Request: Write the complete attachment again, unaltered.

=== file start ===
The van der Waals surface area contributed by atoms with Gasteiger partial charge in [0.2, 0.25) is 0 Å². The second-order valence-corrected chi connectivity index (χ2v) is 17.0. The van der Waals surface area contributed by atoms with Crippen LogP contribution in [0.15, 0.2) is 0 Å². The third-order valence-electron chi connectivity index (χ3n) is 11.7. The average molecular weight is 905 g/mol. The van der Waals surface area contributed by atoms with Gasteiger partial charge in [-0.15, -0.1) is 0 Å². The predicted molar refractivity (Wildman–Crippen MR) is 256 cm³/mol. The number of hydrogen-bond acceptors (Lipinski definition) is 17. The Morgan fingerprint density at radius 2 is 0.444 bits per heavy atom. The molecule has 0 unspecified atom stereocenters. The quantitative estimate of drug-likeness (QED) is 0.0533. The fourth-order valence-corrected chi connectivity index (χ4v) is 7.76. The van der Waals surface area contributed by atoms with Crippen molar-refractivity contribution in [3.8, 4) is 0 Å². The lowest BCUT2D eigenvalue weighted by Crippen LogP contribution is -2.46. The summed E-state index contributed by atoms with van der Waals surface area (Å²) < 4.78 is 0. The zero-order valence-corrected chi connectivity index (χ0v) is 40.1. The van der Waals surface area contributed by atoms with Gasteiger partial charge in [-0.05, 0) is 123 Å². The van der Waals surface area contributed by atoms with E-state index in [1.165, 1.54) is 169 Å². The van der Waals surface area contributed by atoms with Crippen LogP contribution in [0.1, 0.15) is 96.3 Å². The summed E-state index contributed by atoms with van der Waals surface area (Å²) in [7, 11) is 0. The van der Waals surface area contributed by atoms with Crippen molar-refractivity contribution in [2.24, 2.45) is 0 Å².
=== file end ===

The van der Waals surface area contributed by atoms with Gasteiger partial charge in [0.2, 0.25) is 0 Å². The second-order valence-corrected chi connectivity index (χ2v) is 17.0. The van der Waals surface area contributed by atoms with Crippen LogP contribution in [0.15, 0.2) is 0 Å². The third-order valence-electron chi connectivity index (χ3n) is 11.7. The average molecular weight is 905 g/mol. The van der Waals surface area contributed by atoms with Gasteiger partial charge in [-0.15, -0.1) is 0 Å². The predicted molar refractivity (Wildman–Crippen MR) is 256 cm³/mol. The number of hydrogen-bond acceptors (Lipinski definition) is 17. The Morgan fingerprint density at radius 2 is 0.444 bits per heavy atom. The molecule has 0 unspecified atom stereocenters. The quantitative estimate of drug-likeness (QED) is 0.0533. The fourth-order valence-corrected chi connectivity index (χ4v) is 7.76. The van der Waals surface area contributed by atoms with Crippen molar-refractivity contribution in [3.8, 4) is 0 Å². The lowest BCUT2D eigenvalue weighted by Crippen LogP contribution is -2.46. The summed E-state index contributed by atoms with van der Waals surface area (Å²) < 4.78 is 0. The zero-order valence-corrected chi connectivity index (χ0v) is 40.1. The van der Waals surface area contributed by atoms with Gasteiger partial charge in [-0.05, 0) is 123 Å². The van der Waals surface area contributed by atoms with E-state index in [1.165, 1.54) is 169 Å². The van der Waals surface area contributed by atoms with Crippen LogP contribution in [0.1, 0.15) is 96.3 Å². The summed E-state index contributed by atoms with van der Waals surface area (Å²) in [7, 11) is 0. The van der Waals surface area contributed by atoms with Crippen molar-refractivity contribution in [2.24, 2.45) is 0 Å².